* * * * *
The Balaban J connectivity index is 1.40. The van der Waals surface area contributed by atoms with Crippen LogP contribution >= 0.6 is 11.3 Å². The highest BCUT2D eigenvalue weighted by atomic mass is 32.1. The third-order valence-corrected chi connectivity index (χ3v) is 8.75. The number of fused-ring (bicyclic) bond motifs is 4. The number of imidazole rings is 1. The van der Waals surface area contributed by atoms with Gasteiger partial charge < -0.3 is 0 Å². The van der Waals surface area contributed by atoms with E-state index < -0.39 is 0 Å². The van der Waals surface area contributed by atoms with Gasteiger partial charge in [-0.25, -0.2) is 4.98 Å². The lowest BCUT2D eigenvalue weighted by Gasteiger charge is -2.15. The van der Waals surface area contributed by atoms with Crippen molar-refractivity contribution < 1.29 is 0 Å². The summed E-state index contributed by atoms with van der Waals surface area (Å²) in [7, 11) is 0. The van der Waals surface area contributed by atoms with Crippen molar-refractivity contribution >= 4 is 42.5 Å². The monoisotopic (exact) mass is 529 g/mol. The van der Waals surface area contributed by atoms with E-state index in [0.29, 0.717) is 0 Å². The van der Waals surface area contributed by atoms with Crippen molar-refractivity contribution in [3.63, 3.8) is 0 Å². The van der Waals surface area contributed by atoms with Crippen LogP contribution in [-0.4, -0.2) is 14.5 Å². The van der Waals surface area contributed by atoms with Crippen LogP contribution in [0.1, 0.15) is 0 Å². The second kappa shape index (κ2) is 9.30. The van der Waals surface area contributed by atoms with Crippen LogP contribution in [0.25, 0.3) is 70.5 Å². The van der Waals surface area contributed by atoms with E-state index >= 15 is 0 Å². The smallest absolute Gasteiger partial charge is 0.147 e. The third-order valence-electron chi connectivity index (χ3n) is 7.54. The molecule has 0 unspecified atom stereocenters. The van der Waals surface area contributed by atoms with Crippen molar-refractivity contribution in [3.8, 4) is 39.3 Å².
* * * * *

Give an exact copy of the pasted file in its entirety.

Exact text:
The Balaban J connectivity index is 1.40. The van der Waals surface area contributed by atoms with Crippen LogP contribution >= 0.6 is 11.3 Å². The highest BCUT2D eigenvalue weighted by atomic mass is 32.1. The third-order valence-corrected chi connectivity index (χ3v) is 8.75. The number of fused-ring (bicyclic) bond motifs is 4. The number of imidazole rings is 1. The van der Waals surface area contributed by atoms with Gasteiger partial charge < -0.3 is 0 Å². The van der Waals surface area contributed by atoms with E-state index < -0.39 is 0 Å². The van der Waals surface area contributed by atoms with Gasteiger partial charge in [-0.25, -0.2) is 4.98 Å². The lowest BCUT2D eigenvalue weighted by Gasteiger charge is -2.15. The van der Waals surface area contributed by atoms with Crippen molar-refractivity contribution < 1.29 is 0 Å². The summed E-state index contributed by atoms with van der Waals surface area (Å²) in [7, 11) is 0. The van der Waals surface area contributed by atoms with Crippen molar-refractivity contribution >= 4 is 42.5 Å². The monoisotopic (exact) mass is 529 g/mol. The van der Waals surface area contributed by atoms with E-state index in [0.29, 0.717) is 0 Å². The van der Waals surface area contributed by atoms with Crippen molar-refractivity contribution in [3.63, 3.8) is 0 Å². The van der Waals surface area contributed by atoms with Crippen LogP contribution in [-0.4, -0.2) is 14.5 Å². The van der Waals surface area contributed by atoms with Crippen LogP contribution in [0.1, 0.15) is 0 Å². The second kappa shape index (κ2) is 9.30. The van der Waals surface area contributed by atoms with Crippen LogP contribution in [0.25, 0.3) is 70.5 Å². The van der Waals surface area contributed by atoms with E-state index >= 15 is 0 Å². The smallest absolute Gasteiger partial charge is 0.147 e. The third-order valence-electron chi connectivity index (χ3n) is 7.54. The molecule has 0 unspecified atom stereocenters. The van der Waals surface area contributed by atoms with Crippen molar-refractivity contribution in [3.8, 4) is 39.3 Å².